Vibrant and creative innovator of the air.
He was an All-Star in all 16 professional seasons, five in the ABA and 11 in the NBA. Was also all-league in 12 of those campaigns, five in the NBA and seven in the ABA. He was the ABA MVP three times (1974, '75, '76), an NBA All-Star MVP twice (1977, '83) and led the ABA in scoring in four of his five seasons in that league.
Erving began his professional career in the ABA with the Virginia Squires in 1971. Erving thoroughly dominated the league over five seasons. After two seasons in Virginia, he was dealt to the New York Nets before the 1973-74 season, but that didn't slow his roll. He led the Nets to the 1974 and '76 championships and, overall, averaged 28.7 points, 12.1 rebounds, 4.8 assists, 2.4 steals and 2.0 blocks per game in 407 career ABA contests.
The Milwaukee Bucks picked Erving in the first round of the 1972 Draft, but he never played a game for them. Prior to the 1972-73 season, Erving attempted to jump to the Atlanta Hawks but was legally barred from doing so due to court injunctions initiated by the Squires. (He did, however, suit up for a Hawks exhibition game on Sept. 28, 1972 and scored 28 points.) A court order forced Erving back to the Squires four games in the the 1972-73 season.
The Nets were locked in a contract dispute with Erving on the eve of the 1976-77 season and when the impasse could not be resolved, New York sold Erving for $3 million dollars to the 76ers. (For point of reference, $3 million in 1976 is roughly equivalent to $14 million in 2021.) Philadelphia became instant championship contenders, reaching The Finals in four of the next seven seasons while helping the NBA emerge from its 1970s doldrums.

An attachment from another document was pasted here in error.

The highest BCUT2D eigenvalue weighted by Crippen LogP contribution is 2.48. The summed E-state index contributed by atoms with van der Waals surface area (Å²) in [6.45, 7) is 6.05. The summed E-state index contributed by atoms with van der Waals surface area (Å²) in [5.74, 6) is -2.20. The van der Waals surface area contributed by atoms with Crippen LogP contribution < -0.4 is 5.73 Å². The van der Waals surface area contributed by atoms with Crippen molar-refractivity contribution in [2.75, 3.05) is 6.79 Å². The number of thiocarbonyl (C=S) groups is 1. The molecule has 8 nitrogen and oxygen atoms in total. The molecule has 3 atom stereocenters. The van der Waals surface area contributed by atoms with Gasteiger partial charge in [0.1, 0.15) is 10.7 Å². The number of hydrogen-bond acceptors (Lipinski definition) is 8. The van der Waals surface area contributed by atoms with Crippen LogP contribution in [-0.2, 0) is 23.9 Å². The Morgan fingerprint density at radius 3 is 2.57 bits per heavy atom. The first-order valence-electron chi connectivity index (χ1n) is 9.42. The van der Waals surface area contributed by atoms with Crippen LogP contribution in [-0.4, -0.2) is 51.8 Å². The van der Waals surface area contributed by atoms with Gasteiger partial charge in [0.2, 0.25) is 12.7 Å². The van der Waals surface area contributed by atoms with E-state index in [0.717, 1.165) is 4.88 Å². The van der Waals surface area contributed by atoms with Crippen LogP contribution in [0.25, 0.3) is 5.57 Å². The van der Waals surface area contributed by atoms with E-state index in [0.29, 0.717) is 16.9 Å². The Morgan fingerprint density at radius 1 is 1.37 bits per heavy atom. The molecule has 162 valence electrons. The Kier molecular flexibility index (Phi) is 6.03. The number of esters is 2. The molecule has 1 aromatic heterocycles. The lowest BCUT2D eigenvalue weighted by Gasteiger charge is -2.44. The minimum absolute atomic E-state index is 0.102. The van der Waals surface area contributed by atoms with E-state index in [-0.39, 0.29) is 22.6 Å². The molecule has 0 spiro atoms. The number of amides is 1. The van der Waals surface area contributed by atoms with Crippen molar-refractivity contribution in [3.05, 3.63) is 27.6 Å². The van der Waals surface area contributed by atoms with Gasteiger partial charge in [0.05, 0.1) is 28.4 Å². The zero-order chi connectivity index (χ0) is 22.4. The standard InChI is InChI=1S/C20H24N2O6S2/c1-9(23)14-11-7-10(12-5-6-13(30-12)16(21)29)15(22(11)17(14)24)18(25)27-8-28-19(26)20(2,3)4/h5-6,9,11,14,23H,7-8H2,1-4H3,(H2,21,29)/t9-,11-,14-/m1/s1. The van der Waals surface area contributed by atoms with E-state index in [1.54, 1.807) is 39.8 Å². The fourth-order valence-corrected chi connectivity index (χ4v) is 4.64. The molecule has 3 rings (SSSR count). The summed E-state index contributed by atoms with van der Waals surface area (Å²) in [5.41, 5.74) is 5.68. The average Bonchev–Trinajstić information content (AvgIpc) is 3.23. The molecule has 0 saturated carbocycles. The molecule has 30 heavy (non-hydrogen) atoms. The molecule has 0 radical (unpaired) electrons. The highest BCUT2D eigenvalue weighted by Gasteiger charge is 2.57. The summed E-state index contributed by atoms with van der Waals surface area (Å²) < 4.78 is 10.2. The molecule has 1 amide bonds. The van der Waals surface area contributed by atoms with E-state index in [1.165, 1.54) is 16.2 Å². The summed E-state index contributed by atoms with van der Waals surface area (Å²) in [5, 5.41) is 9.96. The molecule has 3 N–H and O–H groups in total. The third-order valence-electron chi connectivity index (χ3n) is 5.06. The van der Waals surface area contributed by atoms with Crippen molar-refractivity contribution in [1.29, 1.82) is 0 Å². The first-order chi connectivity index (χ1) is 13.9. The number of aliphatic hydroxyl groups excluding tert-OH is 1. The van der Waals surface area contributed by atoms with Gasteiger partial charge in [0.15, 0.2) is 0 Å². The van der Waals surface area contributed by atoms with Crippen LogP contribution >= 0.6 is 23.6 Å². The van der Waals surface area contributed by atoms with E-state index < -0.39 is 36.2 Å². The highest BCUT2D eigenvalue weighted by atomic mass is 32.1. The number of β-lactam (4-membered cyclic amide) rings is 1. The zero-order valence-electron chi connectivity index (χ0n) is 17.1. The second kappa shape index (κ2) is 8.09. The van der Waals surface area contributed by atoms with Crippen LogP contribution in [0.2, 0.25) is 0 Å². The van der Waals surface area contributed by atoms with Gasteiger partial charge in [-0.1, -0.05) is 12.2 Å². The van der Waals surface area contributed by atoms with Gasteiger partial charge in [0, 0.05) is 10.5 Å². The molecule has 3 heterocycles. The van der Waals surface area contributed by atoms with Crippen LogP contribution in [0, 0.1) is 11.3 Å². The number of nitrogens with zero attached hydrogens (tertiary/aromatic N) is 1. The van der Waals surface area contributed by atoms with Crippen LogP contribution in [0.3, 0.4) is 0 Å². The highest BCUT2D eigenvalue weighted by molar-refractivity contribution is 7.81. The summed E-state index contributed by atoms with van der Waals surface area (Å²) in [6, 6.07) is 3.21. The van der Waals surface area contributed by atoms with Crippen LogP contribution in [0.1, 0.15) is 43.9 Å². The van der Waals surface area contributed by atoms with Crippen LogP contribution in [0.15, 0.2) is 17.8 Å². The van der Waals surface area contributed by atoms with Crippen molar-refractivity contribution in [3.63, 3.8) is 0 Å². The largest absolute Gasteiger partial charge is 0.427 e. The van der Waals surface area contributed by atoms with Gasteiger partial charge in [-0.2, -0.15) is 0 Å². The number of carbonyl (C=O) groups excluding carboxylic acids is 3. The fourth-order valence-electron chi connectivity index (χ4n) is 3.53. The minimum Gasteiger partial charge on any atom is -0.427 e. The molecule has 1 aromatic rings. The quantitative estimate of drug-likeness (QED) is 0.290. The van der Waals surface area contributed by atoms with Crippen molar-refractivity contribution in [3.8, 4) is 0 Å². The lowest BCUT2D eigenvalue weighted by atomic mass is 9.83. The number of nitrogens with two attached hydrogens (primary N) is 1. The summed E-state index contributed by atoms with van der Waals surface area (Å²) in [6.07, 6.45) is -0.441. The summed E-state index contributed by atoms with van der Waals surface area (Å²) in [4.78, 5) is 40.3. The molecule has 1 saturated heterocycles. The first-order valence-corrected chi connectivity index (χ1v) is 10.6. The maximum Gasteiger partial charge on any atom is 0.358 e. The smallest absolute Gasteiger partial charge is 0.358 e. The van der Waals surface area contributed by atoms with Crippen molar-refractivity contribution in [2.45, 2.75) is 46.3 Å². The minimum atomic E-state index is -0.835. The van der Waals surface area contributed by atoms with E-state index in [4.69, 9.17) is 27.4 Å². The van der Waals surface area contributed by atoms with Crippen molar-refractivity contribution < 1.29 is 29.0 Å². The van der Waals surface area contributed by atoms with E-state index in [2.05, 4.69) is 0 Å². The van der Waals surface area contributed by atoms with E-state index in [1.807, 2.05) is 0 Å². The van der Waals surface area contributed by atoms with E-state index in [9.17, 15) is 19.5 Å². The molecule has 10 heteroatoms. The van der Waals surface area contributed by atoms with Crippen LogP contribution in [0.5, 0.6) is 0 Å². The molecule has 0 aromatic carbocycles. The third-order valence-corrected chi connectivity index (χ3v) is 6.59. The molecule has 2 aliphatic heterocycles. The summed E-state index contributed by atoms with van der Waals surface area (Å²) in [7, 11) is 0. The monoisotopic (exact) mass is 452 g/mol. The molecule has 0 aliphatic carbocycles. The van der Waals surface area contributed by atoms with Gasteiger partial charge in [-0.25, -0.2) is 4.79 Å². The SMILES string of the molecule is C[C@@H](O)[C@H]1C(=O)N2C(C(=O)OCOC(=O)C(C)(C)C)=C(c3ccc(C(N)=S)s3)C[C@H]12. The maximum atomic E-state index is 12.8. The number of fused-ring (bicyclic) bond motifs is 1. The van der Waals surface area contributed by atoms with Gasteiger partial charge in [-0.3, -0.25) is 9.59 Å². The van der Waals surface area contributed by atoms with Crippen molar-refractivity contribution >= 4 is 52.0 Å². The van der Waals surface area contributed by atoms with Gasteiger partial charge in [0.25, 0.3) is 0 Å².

In his lone NBA MVP season, Erving averaged 24.6 ppg, 8.0 rpg, 4.4 apg, 2.1 spg and 1.8 bpg in 1980-81 to edge out Boston Celtics star and Eastern Conference rival Larry Bird for the honor. While Erving got that accolade, Bird had the last laugh as he and the Celtics rallied from a 3-1 hole in the East finals to oust Erving's 76ers.
In 1980, Erving was one of two active players named to the NBA 35th Anniversary All-Time Team (Kareem Abdul-Jabbar was the other). He was also named one of the NBA's 50 Greatest Players of All-Time during the 1996-97 season.
After losing his first three Finals appearances, Erving teamed with league MVP Moses Malone in 1982-83 to finally claim his first and only NBA title. The Sixers narrowly missed Malone's famous "fo-fo-fo" prediction -- three straight sweeps -- with just one loss in the postseason, a feat matched only by the 2000-01 Lakers (15-1) and the 2016-17 Warriors (16-1).